Do you think that non-human animals have interests? Does this mean that they also have rights? Explain.
To argue that non-human animals do not have rights would come from a deontological thought, where rightness and wrongness are based off the actions themselves. Kant believed that even though animals and humans have desires, only humans can stand back from their desire and chose the right action to take. Since animals cannot withstand from their desires, they have no will. According to Kant, since animals have no wills, they have no good wills and therefore do not have intrinsic value. Peter Carruthers argues that animals have no direct moral standing because they are self-interested, but do not know who they are. They do believe though that just because something does not have moral value does not mean we can do whatever we want to it. We have duties in regard to animals as I cannot harm your pets because that would be harming you and I cannot harm animals for fun as people would get upset with it. (“Animals and Ethics”)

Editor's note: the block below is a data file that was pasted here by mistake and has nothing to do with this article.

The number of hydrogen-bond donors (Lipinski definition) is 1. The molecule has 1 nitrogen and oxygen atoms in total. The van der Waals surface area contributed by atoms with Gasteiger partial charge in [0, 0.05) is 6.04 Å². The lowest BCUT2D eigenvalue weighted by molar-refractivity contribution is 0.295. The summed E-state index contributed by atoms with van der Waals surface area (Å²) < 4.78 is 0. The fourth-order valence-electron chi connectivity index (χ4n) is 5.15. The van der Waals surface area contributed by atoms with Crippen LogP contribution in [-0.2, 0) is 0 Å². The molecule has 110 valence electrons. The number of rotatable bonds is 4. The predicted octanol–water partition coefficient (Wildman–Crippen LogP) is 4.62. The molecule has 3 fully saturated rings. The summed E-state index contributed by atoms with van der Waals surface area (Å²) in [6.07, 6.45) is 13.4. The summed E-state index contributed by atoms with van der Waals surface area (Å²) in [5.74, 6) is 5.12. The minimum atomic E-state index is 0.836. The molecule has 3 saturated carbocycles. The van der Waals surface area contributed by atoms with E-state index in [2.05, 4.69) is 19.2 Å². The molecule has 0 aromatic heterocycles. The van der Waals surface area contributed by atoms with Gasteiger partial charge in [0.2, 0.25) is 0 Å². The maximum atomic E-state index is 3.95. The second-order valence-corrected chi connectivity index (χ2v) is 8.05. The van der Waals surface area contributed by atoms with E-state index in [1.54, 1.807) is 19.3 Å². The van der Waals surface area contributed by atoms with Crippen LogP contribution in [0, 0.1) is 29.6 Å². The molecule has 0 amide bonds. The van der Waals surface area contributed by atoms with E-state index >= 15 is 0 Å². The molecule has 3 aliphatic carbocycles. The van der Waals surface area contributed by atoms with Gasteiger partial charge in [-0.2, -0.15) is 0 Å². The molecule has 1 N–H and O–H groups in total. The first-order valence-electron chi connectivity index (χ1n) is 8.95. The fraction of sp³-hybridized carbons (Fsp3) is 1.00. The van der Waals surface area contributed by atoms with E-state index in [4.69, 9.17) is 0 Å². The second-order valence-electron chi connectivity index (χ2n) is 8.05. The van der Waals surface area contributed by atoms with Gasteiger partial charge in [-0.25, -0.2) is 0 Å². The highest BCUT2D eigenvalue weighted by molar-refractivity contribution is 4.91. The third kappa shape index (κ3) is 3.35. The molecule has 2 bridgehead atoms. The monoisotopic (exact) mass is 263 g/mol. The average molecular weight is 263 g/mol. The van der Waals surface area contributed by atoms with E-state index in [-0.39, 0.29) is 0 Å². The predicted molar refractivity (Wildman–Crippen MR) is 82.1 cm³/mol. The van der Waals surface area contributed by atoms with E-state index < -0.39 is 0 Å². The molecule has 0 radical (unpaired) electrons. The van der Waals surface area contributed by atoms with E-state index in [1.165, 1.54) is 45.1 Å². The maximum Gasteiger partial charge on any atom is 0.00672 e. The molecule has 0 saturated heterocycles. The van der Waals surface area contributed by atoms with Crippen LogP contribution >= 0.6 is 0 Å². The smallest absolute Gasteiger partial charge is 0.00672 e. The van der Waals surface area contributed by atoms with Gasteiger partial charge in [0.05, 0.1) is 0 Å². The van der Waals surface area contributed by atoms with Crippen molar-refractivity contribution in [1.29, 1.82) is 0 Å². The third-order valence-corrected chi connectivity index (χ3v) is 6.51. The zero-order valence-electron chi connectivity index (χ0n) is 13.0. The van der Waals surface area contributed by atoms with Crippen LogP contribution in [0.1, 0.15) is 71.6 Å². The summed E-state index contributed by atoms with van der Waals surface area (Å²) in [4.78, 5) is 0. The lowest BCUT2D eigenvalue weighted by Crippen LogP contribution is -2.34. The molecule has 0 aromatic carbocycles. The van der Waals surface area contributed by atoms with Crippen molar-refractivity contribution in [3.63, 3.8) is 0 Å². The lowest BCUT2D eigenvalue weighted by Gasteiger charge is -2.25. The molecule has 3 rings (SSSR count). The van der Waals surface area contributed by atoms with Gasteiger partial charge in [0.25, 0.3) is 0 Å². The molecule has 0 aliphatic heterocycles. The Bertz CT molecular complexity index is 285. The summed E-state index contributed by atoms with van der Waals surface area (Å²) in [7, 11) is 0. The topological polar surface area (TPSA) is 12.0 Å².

When it comes to animal rights I agree with this deontological approach as animals do have interests, but only self interest. When comparing them to humans, they can not obtain rights as they act on instinct and not with good reasoning. Also, animals are to serve humans whether for food, work or just companionship therefore humans are superior. We do have a duty to treat animals correctly though. Killing of animals should only be done for food and abuse and torture of animals should not be allowed. It is also our duty as pet owners to provide our pets with food, water and shelter.